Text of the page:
on the wall. Hmm. Other notable pieces for me were by Sharon Kivland and Vivien Harland. It’s always been worth the trek there so far. Finally that day I saw Stations of the Cross at the ICA, just as beautifully full of grief and rapture as I’d been expecting.

Thanks to the Dilston Grove visit, I went to the Battersea Arts Centre to see the performance associated with By Our Selves the next day. This consisted of a film showing, with other performances and readings interspersed, Iain Sinclair acting as our guide. He wore a goat mask, while others wore their own, including an owl. In the film itself Toby Jones is perfect as John Clare, the man troubled beyond his body, conveying this without any dialogue. Andrew Kötting disappeared then returned (inevitably) as the straw man, losing his essence as he danced, his existence bringing about his own destruction. The fragile power of the singing woman was very affecting, playing the piano listlessly with a single hand. I will definitely be seeing the film when it’s released theatrically.

Owing to my own listlessness, I had failed to book a 70mm screening of 2001 at the BFI, meaning I had to settle for 35mm. Tsk. When I took my seat the day after the By Our Selves performance, the man next to me, who I suspect might have seen it when it came out in 1968, said:

All aboard, now we can take off.

In fact there was a lot of angst caused by late arrivals and people in the wrong seats. Non-regular attenders perhaps – who knows how their minds work. There isn’t much I can say about 2001, other than that I was just as impressed as when I last saw it at the cinema, Cornerhouse in 2001. Some people afterwards were judging with anachronistic eyes:

How many product placements did you see? Did you see what was written on the socks?

while others were exclaiming simply “Oh God”.

The next morning, there was a long snake of schoolkids proceeding towards my local station in the morning, and I could see fellow commuters speeding up, trying to ensure that they could board a train before this monster reached the platform. I’d booked a free members’ preview ticket for the Mirrorcity show at the Hayward Gallery that evening. On the way, some people wearing dinner jackets and evening gowns on the District Line discussed “Tube golf”, which appeared to involve running between train and platform or something.

“That’s a par 5”

etc. An alpha among the group turned on a struggling beta with the dismissive comment that he

“knows all the stations”.

There two people leading guided tours of Mirrorcity, which were worthwhile, but overall there was nowhere near enough time to see everything that evening. especially the longer video pieces such as the Susan Hiller upstairs. What I did enjoy that night was Lindsay Seers’ projected film on concave and convex balls inside the hull of an upturned ship, Tim Etchells’ text-based political slogans and distorted stories, and Concrete Gown for Immaterial Flows by Pil and Galia Kollectiv, which is a physical manifestation of financial plots and charts. Because I went again more recently to see the rest of it, I’ll save further comment for when I’ve caught up (if ever…)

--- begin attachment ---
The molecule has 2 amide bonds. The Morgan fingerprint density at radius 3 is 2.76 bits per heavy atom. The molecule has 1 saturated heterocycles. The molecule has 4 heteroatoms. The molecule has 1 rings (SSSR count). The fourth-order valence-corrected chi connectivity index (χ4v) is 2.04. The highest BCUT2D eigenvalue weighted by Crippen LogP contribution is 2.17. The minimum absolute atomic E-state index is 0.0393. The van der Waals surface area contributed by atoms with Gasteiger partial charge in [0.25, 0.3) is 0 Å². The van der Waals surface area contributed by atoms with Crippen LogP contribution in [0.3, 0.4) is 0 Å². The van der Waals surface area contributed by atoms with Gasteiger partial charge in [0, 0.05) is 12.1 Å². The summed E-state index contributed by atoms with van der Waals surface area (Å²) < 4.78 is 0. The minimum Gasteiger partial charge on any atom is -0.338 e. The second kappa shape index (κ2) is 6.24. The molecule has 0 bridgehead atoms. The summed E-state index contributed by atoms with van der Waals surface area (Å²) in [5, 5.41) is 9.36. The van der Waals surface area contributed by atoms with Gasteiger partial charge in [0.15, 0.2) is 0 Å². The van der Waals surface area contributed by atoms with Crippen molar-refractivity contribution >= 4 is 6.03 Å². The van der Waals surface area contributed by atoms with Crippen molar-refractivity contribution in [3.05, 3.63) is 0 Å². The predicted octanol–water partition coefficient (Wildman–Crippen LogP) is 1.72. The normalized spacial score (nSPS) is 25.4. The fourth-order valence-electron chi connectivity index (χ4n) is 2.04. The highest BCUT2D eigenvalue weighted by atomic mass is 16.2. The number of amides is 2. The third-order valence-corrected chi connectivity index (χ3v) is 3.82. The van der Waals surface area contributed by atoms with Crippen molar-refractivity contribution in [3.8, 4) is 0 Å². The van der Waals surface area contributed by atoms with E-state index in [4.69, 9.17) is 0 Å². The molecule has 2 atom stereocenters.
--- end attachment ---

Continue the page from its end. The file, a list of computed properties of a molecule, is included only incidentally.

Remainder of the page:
Back to the ICA for the third time that week the next day, for the latest A Nos Amours screening, in their dogged Chantal Akerman retrospective. There was a Contemporary Art Society event happening at the same time, which led to some queue-related angst. Indeed, some presumptuous Art-world people tried to push in, and were rebuffed. This time it was for Nuit et Jour, just as subversive as ever, in spite of what compared to some of her other films appeared like an unusually domestic premise, at first. The man who introduced it, Olaf Möller was hilarious. (People behind me were discussing the pronunciation of his name beforehand, one of them adding that they were going to hold a “Swedish party” in their flat.) He started by referring to one of the previous screenings, which I’d also seen, Histoires d’Amérique. To his mind, this was

“What Woody Allen in all his clumsiness was trying to do [in Annie Hall], but for real.”

Moving on to Nuit et Jour, he said that he’d seen it on his own in his local cinema, though he later admitted that he knew the projectionist and asked him to show it. He had

“Never seen a film with such arousing yellows. Massaging my heart, rather than playing about with my brain”.

He also thought that this film was the

“fusion she was always looking for. Avant garde and popular”,

like a mix of Golden Eighties and Toute une nuit. He denied that Akerman is at all austere as a filmmaker and said that we should all be “embarrassed” if we hadn’t seen all the retrospective films. One of the actors in Nuit et Jour is now a producer and Olaf described the films he produces as

“the worst films imaginable”.

Of course, Nuit et Jour was brilliant, an anti-romantic romantic film that also celebrates Paris.

Well, I haven’t got as far as I’d hoped, and there hasn’t been time to sort out any photo links, but now I need to depart. It looks like there’ll have to be a Flurry part two.